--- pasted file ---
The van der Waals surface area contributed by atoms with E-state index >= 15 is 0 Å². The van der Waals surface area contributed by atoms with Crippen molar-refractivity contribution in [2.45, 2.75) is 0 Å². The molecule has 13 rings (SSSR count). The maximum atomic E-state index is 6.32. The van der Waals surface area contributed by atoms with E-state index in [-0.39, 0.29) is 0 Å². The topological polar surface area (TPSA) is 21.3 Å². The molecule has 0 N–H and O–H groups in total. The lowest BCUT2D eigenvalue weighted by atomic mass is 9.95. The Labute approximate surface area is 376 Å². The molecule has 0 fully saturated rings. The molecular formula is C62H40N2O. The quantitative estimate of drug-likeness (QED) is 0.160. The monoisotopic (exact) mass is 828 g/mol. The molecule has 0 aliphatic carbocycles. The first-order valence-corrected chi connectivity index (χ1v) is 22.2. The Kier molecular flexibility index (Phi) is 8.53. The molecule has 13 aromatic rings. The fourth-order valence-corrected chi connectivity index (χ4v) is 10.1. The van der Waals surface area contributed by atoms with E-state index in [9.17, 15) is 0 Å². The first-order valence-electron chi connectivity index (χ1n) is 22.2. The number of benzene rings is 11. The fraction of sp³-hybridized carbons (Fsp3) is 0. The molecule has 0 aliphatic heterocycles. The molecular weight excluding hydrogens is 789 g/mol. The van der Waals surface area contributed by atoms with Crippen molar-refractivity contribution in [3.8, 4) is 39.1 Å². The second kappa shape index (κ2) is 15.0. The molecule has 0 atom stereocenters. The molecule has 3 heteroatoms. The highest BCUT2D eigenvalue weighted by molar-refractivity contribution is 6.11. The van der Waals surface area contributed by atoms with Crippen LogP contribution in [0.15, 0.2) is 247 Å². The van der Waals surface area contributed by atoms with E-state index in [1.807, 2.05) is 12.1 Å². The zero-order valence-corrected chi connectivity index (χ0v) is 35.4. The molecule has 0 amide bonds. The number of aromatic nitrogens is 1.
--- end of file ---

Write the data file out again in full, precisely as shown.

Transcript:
The van der Waals surface area contributed by atoms with E-state index >= 15 is 0 Å². The van der Waals surface area contributed by atoms with Crippen molar-refractivity contribution in [2.45, 2.75) is 0 Å². The molecule has 13 rings (SSSR count). The maximum atomic E-state index is 6.32. The van der Waals surface area contributed by atoms with E-state index in [-0.39, 0.29) is 0 Å². The topological polar surface area (TPSA) is 21.3 Å². The molecule has 0 N–H and O–H groups in total. The lowest BCUT2D eigenvalue weighted by atomic mass is 9.95. The Labute approximate surface area is 376 Å². The molecule has 0 fully saturated rings. The molecular formula is C62H40N2O. The quantitative estimate of drug-likeness (QED) is 0.160. The monoisotopic (exact) mass is 828 g/mol. The molecule has 0 aliphatic carbocycles. The first-order valence-corrected chi connectivity index (χ1v) is 22.2. The Kier molecular flexibility index (Phi) is 8.53. The molecule has 13 aromatic rings. The fourth-order valence-corrected chi connectivity index (χ4v) is 10.1. The van der Waals surface area contributed by atoms with E-state index in [9.17, 15) is 0 Å². The first-order valence-electron chi connectivity index (χ1n) is 22.2. The number of benzene rings is 11. The fraction of sp³-hybridized carbons (Fsp3) is 0. The molecule has 0 aliphatic heterocycles. The molecular weight excluding hydrogens is 789 g/mol. The van der Waals surface area contributed by atoms with Crippen molar-refractivity contribution in [3.8, 4) is 39.1 Å². The second kappa shape index (κ2) is 15.0. The molecule has 0 atom stereocenters. The molecule has 3 heteroatoms. The highest BCUT2D eigenvalue weighted by molar-refractivity contribution is 6.11. The van der Waals surface area contributed by atoms with Crippen LogP contribution in [0.15, 0.2) is 247 Å². The van der Waals surface area contributed by atoms with E-state index in [1.807, 2.05) is 12.1 Å². The zero-order valence-corrected chi connectivity index (χ0v) is 35.4. The molecule has 0 amide bonds. The number of aromatic nitrogens is 1.